Many friends had recommended ice climbing as one of the best ways to experience a glacier—and they were right. Dangling high above a glacial crevasse, hugging a cold cliff of solid ice, or slowly ice-picking your way up to the sound of crunching ice is a full-on sensory experience.
P.S.: the sunscreen trick worked and the inside of my nose did not get sunburned.
Water, Water, Everywhere
Whoever built Iceland’s Ring Road, the 830-mile main highway circling the country, did a great job of maximizing scenic views—either that or the entire country is just ridiculously photogenic.
While traveling the southwestern Ring Road, the number of waterfalls easily seen from the road came as an unexpected, but perfectly fitting surprise in this epic landscape. There seemed to be a gorgeous waterfall at every other stop along the roadway, which highlighted Iceland’s raw and active geologic nature. The country’s landscape is constantly being eroded, reworked, and redeposited. The waterfalls themselves are geologic phenomenon that can result from a change in rock types, from glaciers melting away, or from faulting or other structural changes that have reworked the land.
As we drove, waterfalls occasionally served as grim warnings of one of Iceland’s most dangerous roadway hazards: the wind. Iceland’s winds are notorious. Stones and other debris can be blown at cars, and small vehicles have been blown off the road. This is such a serious issue that even on our flight in, Iceland Air played a short video warning car-renters to be wary of the wind. These winds would jolt our car—and more spectacularly blow the waterfalls off course. Sometimes the gusts blew so violently that the waterfalls never made it to the ground. We saw huge torrents of water spray sideways, turning the water into a fine mist shot entirely into the sky.
Iceland is best seen by helicopter. There are few roads in the country’s vast interior, and, as it was getting into the Icelandic summer, swollen rivers from recent melts had made many of those roads inaccessible. The weather in Iceland is notoriously unpredictable, and it did not take long for us to realize how important of a phrase “weather permitting” is in the country.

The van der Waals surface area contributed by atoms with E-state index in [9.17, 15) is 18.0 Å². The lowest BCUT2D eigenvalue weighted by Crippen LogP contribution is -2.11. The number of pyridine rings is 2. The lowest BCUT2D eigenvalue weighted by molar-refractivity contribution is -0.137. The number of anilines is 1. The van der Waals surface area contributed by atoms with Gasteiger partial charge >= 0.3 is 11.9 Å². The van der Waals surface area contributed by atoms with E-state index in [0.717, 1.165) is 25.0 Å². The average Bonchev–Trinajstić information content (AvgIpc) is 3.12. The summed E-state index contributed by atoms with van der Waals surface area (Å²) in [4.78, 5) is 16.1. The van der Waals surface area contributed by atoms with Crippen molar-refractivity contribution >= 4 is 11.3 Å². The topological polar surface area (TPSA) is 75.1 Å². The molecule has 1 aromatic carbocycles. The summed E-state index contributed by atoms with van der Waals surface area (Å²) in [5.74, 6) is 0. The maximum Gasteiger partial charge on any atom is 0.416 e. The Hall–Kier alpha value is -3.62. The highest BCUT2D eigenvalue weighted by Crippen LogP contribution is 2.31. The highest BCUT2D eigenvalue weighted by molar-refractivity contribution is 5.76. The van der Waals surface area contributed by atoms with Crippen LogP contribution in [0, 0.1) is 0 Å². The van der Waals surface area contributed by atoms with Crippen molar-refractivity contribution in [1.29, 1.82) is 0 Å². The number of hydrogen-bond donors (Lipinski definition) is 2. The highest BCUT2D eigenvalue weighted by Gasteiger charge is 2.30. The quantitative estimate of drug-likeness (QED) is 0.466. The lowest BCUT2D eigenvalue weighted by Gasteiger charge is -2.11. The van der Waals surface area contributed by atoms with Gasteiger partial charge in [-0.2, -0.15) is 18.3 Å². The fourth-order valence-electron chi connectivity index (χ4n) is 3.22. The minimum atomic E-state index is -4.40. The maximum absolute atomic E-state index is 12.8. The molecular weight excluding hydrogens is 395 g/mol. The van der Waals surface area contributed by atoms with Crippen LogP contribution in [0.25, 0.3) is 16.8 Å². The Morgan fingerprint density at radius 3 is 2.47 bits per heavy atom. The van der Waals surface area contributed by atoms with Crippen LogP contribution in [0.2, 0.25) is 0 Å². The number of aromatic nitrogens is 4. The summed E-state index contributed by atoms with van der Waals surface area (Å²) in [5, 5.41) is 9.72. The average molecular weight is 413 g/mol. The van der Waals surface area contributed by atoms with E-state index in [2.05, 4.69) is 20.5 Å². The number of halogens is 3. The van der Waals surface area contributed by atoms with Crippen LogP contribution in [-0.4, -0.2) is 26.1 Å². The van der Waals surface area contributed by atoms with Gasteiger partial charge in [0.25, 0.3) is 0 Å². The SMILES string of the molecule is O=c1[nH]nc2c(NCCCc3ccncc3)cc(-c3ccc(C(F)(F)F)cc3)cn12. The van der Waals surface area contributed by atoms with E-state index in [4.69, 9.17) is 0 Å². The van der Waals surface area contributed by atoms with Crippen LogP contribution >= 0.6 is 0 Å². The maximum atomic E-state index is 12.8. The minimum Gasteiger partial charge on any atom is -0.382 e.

We made it to the heliport early in the morning, eager to get a bird’s-eye view of the black sand beaches, glaciers, and, of course, Eyjafjallajökull, the infamous volcano that erupted and shut down much of Europe’s airspace in 2010. “We’ll see what the weather permits,” the pilot advised as he started the rotors. “Everything here is ruled by the weather.”
I’d never flown in a helicopter, so I wasn’t sure what to expect. I quickly learned that it is the closest thing I have experienced to complete freedom of movement. “Just point to anywhere you want to go, and we go,” the pilot said as we hovered above Reykjavík. I pointed toward Eyjafjallajökull. Iceland from the ground is beautiful, but it was unbelievably majestic from the air. The views from the helicopter let me see the landscape on a larger, more geologic scale. The only thing that could hold us back was the weather.
Our pilot constantly watched to keep us a step ahead of the incoming clouds, but as we approached Eyjafjallajökull, the cloud layer dropped, making ascent above the volcano impossible. We adapted and headed for a glacier on the Katla Volcano, a place only accessible by helicopter. We landed in a place so beautiful that any description I can give of it would not do it justice.
As we explored these new surroundings, the weather followed us into the valley, blanketing everything in a thick layer of fog. “Well,” the pilot said, “we could be here all day, or we could be here all week. Nature, she is in charge.”
Seeking Shelter Underground
We quickly learned that visiting Iceland is about adapting to the weather. One day while exploring the mossy lava fields, we were suddenly hit by strong winds, freezing rain, and sleet. We needed to find shelter, fast, and the nearest spot was a lava tube, an underground volcanic lava cave. It was a true fire-and-ice moment—escaping the wild, wintry conditions in a passageway created by molten rock some 2,000 years ago. I’d explored lava tubes in Nicaragua and Hawaii, and what immediately caught my attention about this one was that Iceland’s lack of trees is even more clearly visible underground—this was the first lava tube I’d seen where there were no large root systems that snuck into the lava caves.
Lava tubes start to form when a channel of flowing lava melts a trough into the rock beneath it. Eventually the lava melts down deep enough to where the top of the trough begins to cool down and close, much the same as what happens when a river freezes over. As the lava continues flowing, the tubes become bigger and rounder—lava tubes can go on for tens of miles and big ones can be large enough to drive a car through.